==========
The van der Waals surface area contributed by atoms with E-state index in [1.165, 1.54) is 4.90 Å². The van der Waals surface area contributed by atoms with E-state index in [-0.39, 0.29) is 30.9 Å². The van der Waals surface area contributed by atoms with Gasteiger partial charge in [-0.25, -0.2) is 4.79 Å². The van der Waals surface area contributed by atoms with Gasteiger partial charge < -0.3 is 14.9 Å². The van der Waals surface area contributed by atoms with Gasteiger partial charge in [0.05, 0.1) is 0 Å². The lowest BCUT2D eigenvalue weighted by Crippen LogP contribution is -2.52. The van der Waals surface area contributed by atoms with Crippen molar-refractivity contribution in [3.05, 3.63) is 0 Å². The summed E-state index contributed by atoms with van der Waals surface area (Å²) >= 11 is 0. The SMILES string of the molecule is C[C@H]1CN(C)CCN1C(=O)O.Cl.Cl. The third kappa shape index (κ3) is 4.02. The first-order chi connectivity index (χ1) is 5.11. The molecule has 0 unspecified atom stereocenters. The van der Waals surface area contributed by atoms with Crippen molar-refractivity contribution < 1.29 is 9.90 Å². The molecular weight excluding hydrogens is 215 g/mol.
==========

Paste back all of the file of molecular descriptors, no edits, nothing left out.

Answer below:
The van der Waals surface area contributed by atoms with E-state index in [1.165, 1.54) is 4.90 Å². The van der Waals surface area contributed by atoms with E-state index in [-0.39, 0.29) is 30.9 Å². The van der Waals surface area contributed by atoms with Gasteiger partial charge in [-0.25, -0.2) is 4.79 Å². The van der Waals surface area contributed by atoms with Gasteiger partial charge < -0.3 is 14.9 Å². The van der Waals surface area contributed by atoms with Gasteiger partial charge in [0.05, 0.1) is 0 Å². The lowest BCUT2D eigenvalue weighted by Crippen LogP contribution is -2.52. The van der Waals surface area contributed by atoms with Crippen molar-refractivity contribution in [3.05, 3.63) is 0 Å². The summed E-state index contributed by atoms with van der Waals surface area (Å²) >= 11 is 0. The SMILES string of the molecule is C[C@H]1CN(C)CCN1C(=O)O.Cl.Cl. The third kappa shape index (κ3) is 4.02. The first-order chi connectivity index (χ1) is 5.11. The molecule has 0 unspecified atom stereocenters. The van der Waals surface area contributed by atoms with Crippen molar-refractivity contribution < 1.29 is 9.90 Å². The molecular weight excluding hydrogens is 215 g/mol.